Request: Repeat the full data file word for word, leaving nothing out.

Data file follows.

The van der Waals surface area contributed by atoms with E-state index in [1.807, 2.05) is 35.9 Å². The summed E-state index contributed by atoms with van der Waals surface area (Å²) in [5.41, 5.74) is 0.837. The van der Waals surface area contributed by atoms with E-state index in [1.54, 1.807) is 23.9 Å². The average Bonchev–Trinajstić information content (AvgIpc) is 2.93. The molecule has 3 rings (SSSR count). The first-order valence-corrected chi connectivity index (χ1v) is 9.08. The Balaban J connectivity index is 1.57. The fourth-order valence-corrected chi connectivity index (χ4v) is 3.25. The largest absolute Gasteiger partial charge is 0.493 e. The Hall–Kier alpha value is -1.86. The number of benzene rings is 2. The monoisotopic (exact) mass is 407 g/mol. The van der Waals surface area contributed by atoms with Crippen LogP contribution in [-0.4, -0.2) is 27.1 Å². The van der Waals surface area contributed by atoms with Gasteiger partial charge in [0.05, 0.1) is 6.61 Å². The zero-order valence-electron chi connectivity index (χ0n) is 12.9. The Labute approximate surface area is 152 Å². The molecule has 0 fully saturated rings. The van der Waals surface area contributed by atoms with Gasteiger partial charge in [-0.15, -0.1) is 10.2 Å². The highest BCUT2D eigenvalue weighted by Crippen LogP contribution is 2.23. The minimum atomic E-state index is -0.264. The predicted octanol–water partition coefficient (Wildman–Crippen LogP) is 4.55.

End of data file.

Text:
The van der Waals surface area contributed by atoms with E-state index in [1.807, 2.05) is 35.9 Å². The summed E-state index contributed by atoms with van der Waals surface area (Å²) in [5.41, 5.74) is 0.837. The van der Waals surface area contributed by atoms with E-state index in [1.54, 1.807) is 23.9 Å². The average Bonchev–Trinajstić information content (AvgIpc) is 2.93. The molecule has 3 rings (SSSR count). The first-order valence-corrected chi connectivity index (χ1v) is 9.08. The Balaban J connectivity index is 1.57. The fourth-order valence-corrected chi connectivity index (χ4v) is 3.25. The largest absolute Gasteiger partial charge is 0.493 e. The Hall–Kier alpha value is -1.86. The number of benzene rings is 2. The monoisotopic (exact) mass is 407 g/mol. The van der Waals surface area contributed by atoms with Crippen LogP contribution in [-0.4, -0.2) is 27.1 Å². The van der Waals surface area contributed by atoms with Gasteiger partial charge in [0.05, 0.1) is 6.61 Å². The zero-order valence-electron chi connectivity index (χ0n) is 12.9. The Labute approximate surface area is 152 Å². The molecule has 0 fully saturated rings. The van der Waals surface area contributed by atoms with Gasteiger partial charge in [-0.15, -0.1) is 10.2 Å². The highest BCUT2D eigenvalue weighted by Crippen LogP contribution is 2.23. The minimum atomic E-state index is -0.264. The predicted octanol–water partition coefficient (Wildman–Crippen LogP) is 4.55.